My most inspirational
creatures in the wild are small birds. Birds which are so small that when they
perch on a blade of grass, it doesn’t bend with their weight. These birds,
their eggs and young, are prey and food for everything that eats meat. And they
can’t do anything to defend themselves or to protect their young. Yet they thrive.
How do they do that? They do it by focusing on the process.
Here is my conversation with one of them, who perched on a little twig right before me and my camera in Wilpattu National Park, Sri Lanka, with a neatly tied blade of grass in her beak. “How do you do it?” I asked.
“I am a bird. It is
my job to build a nest and raise young. I do that job to the best of my ability.
If in the process, my nest is destroyed, I simply start building again. If I build
the nest and lay eggs but before they can hatch a tree snake, a rat, a monitor
lizard or anything else finds my nest, then I escape and let the predator eat
the eggs. I can’t help it. I can’t protect them. But once the predator has left,
I build another nest and I lay some more eggs and I incubate them. It is
heartbreaking when predators find my nest with my young in it. Once again, I must
leave and watch my babies being eaten before my eyes. But then what do I do? I
build another nest. I lay some more eggs and I raise some more babies. That is
why in the end, I survive and my tribe increases.”
I ask you, ‘Have you
ever seen a depressed Bulbul?’ I haven’t. They have no time for depression. They
never give up. They know what they are supposed to do. They do it until they
succeed. No matter how many times they fail in the process. No matter how long
it takes. They keep at it until they succeed. And in the end, they always succeed.
What is it that enables some leaders to continue to be inspirational and not lose followers even when their decisions may not be to their follower’s liking? This is a very critical dilemma of leadership, of walking the tightrope between populist actions and doing what needs to be done and risk losing popularity. In today’s political environment of playing to the gallery, leaders are often held to ‘ransom’ by their followers who give or withdraw support because they don’t like what the leader’s decision. Or don’t understand his wisdom. In modern times, the example of Al Gore comes to mind, where Americans chose George Bush over him for President of America. One can fantasize about how the world would have been different if the author of ‘An Inconvenient Truth’, had become President. But that is water under the bridge.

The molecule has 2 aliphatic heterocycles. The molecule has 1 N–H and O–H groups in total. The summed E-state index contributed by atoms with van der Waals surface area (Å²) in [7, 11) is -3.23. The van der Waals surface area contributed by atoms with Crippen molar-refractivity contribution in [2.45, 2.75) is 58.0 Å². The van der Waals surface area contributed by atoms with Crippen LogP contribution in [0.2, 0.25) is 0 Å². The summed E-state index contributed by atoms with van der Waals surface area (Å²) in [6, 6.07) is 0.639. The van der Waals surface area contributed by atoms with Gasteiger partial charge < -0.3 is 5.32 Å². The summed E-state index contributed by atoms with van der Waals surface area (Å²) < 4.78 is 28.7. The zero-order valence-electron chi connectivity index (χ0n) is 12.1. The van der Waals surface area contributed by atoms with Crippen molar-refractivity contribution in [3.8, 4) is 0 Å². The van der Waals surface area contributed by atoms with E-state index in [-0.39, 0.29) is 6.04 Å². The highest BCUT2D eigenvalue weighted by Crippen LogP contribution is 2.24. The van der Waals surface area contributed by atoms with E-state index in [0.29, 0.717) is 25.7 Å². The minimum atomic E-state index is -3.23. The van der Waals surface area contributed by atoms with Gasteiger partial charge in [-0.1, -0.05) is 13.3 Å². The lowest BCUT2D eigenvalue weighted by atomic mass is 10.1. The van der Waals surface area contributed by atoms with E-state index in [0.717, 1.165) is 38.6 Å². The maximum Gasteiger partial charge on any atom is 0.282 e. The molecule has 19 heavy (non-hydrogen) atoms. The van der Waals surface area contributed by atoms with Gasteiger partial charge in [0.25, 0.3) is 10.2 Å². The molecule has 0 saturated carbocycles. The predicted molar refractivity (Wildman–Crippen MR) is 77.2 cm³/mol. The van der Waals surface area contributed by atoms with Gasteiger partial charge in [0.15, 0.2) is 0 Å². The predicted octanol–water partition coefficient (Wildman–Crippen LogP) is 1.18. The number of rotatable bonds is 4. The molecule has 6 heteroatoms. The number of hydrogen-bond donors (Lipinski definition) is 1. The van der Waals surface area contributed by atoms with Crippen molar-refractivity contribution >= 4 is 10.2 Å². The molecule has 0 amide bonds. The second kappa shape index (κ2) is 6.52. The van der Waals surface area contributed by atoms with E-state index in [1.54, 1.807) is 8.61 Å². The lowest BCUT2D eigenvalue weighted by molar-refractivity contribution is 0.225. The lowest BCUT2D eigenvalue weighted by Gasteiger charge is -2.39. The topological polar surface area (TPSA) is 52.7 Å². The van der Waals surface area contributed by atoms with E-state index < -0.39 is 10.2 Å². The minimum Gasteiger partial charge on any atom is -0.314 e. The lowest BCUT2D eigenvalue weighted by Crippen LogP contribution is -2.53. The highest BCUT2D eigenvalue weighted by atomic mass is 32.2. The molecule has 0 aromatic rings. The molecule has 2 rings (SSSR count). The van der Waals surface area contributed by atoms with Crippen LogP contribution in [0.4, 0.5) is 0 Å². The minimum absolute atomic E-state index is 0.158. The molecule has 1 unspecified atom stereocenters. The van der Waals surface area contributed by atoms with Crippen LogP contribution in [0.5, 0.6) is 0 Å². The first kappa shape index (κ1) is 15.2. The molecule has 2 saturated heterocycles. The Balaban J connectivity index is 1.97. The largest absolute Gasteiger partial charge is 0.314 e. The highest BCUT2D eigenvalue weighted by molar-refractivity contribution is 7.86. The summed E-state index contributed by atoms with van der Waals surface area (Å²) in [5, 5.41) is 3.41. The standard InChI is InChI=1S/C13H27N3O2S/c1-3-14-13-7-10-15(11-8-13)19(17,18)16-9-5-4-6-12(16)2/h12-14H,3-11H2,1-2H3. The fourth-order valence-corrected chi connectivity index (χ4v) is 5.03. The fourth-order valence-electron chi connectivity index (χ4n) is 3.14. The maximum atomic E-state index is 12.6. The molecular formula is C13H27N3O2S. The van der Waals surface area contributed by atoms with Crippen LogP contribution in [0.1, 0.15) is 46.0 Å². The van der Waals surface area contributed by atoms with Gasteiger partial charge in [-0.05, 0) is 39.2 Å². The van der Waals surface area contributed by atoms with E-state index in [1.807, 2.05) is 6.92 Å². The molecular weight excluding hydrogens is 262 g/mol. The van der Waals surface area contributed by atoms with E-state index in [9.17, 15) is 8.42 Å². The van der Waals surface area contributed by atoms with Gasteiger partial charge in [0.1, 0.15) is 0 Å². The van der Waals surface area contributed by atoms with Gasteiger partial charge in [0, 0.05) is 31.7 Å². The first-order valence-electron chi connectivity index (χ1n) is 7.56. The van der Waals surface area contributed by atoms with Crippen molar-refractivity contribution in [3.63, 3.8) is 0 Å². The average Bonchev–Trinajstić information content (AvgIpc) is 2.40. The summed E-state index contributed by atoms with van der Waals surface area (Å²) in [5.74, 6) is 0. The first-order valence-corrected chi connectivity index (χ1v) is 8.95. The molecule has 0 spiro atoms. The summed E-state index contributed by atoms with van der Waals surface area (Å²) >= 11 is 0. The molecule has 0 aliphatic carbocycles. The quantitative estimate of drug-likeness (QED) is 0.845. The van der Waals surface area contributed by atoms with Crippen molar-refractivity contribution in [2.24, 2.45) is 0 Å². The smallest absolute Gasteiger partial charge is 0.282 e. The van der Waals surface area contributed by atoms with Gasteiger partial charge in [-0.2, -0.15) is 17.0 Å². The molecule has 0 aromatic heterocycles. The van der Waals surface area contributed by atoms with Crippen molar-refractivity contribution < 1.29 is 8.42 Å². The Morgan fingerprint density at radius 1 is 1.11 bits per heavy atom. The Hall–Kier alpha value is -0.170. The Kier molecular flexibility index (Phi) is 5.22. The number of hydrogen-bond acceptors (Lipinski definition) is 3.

So, what is it that sets a leader apart where even when he proposes to do what his followers either don’t understand or don’t like, they still support him and commit to his way and he doesn’t lose trust in their eyes?
The two finest examples of this in Islamic history are the Treaty of Hudaybiyya and the Wars of Riddah. Let us see the challenges that the leaders faced in each of them.
I won’t narrate the history of this very famous treaty as it is well known. I will list the challenges that Rasoolullahﷺ faced. They were perhaps the most severe challenges that any leader could have faced, especially one who was the Messenger of Allahﷻ and so the recipient of Wahi (Revelation). He took the people with him on Umrah, naturally with the intention of performing Umrah but thanks to a series of events which obviously he could not have anticipated, he was now in the process of signing a treaty that was so one-sided as to be humiliating for the Muslims. Two of the most difficult to accept clauses were:
1. They must return to Madina without making Umrah
2. If a Muslim left Islam and went over to the Quraysh of Makkah he/she would be given refuge and need not be returned to Madina. But if a non-Muslim accepted Islam and went from Makkah to Madina, he/she must be returned to Makkah and must not be given refuge.
To add to the difficulty, Abu Jandal bin Suhayl the brother of Abdullah ibn Suhayl and son of Suhayl Ibn Amr, the orator of Quraysh had accepted Islam and consequently had been imprisoned by his father, escaped and came to Hudaybiyya having heard that Rasoolullahﷺ was camped there. His father Suahyl ibn Amr was the representative of Quraysh, negotiating the treaty. The clauses of the treaty had been agreed upon but had not been written down yet. He demanded that his son should be handed over to him to be returned to Makkah in chains and Rasoolullahﷺ agreed. He advised Abu Jandal (R) to be patient when he complained that the Quraysh would punish him for accepting Islam. The Sahaba were horrified because what was happening was directly against the custom of giving refuge to a victim and in this case to a fellow Muslim. Yet Rasoolullahﷺ was honoring the clause of a treaty even though it had not yet been signed. He was honoring his word which had been given, the writing of which was merely detail. The Sahaba were very sad and angry.